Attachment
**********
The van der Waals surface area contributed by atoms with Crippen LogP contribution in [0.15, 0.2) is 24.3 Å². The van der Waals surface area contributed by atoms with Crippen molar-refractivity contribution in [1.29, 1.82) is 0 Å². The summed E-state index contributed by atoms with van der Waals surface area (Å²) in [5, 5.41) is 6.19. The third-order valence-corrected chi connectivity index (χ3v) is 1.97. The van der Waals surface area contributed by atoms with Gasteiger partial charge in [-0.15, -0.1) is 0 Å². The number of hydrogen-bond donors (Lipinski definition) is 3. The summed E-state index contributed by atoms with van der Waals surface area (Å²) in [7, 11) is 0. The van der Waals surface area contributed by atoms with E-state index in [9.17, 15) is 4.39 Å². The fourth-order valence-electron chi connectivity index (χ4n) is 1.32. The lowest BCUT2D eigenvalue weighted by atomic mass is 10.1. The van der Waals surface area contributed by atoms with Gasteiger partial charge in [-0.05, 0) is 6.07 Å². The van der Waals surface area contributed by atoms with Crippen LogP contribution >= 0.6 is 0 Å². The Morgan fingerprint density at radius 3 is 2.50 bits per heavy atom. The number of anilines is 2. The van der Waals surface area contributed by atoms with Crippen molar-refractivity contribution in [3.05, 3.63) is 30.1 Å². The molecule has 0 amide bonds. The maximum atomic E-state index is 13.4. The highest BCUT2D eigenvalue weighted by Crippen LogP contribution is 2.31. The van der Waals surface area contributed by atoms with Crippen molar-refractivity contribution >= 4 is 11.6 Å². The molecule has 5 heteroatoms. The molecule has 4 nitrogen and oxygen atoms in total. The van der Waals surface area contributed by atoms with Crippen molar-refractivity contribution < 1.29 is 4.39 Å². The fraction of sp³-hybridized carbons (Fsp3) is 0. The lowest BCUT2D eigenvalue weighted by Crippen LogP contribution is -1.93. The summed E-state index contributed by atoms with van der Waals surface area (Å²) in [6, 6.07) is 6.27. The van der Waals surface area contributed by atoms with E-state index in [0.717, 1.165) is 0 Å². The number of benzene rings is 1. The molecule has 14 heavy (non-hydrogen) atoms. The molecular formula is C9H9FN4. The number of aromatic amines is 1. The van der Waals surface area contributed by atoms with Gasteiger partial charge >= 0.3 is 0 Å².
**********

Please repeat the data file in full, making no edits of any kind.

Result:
The van der Waals surface area contributed by atoms with Crippen LogP contribution in [0.15, 0.2) is 24.3 Å². The van der Waals surface area contributed by atoms with Crippen molar-refractivity contribution in [1.29, 1.82) is 0 Å². The summed E-state index contributed by atoms with van der Waals surface area (Å²) in [5, 5.41) is 6.19. The third-order valence-corrected chi connectivity index (χ3v) is 1.97. The van der Waals surface area contributed by atoms with Gasteiger partial charge in [-0.15, -0.1) is 0 Å². The number of hydrogen-bond donors (Lipinski definition) is 3. The summed E-state index contributed by atoms with van der Waals surface area (Å²) in [7, 11) is 0. The van der Waals surface area contributed by atoms with E-state index in [9.17, 15) is 4.39 Å². The fourth-order valence-electron chi connectivity index (χ4n) is 1.32. The lowest BCUT2D eigenvalue weighted by atomic mass is 10.1. The van der Waals surface area contributed by atoms with Gasteiger partial charge in [-0.05, 0) is 6.07 Å². The van der Waals surface area contributed by atoms with Crippen LogP contribution >= 0.6 is 0 Å². The Morgan fingerprint density at radius 3 is 2.50 bits per heavy atom. The number of anilines is 2. The van der Waals surface area contributed by atoms with Crippen molar-refractivity contribution in [3.05, 3.63) is 30.1 Å². The molecule has 0 amide bonds. The maximum atomic E-state index is 13.4. The highest BCUT2D eigenvalue weighted by Crippen LogP contribution is 2.31. The van der Waals surface area contributed by atoms with Crippen molar-refractivity contribution >= 4 is 11.6 Å². The molecule has 5 heteroatoms. The molecule has 4 nitrogen and oxygen atoms in total. The van der Waals surface area contributed by atoms with Crippen molar-refractivity contribution < 1.29 is 4.39 Å². The fraction of sp³-hybridized carbons (Fsp3) is 0. The lowest BCUT2D eigenvalue weighted by Crippen LogP contribution is -1.93. The summed E-state index contributed by atoms with van der Waals surface area (Å²) in [6, 6.07) is 6.27. The van der Waals surface area contributed by atoms with E-state index in [0.717, 1.165) is 0 Å². The number of benzene rings is 1. The molecule has 14 heavy (non-hydrogen) atoms. The molecular formula is C9H9FN4. The number of aromatic amines is 1. The van der Waals surface area contributed by atoms with Gasteiger partial charge >= 0.3 is 0 Å².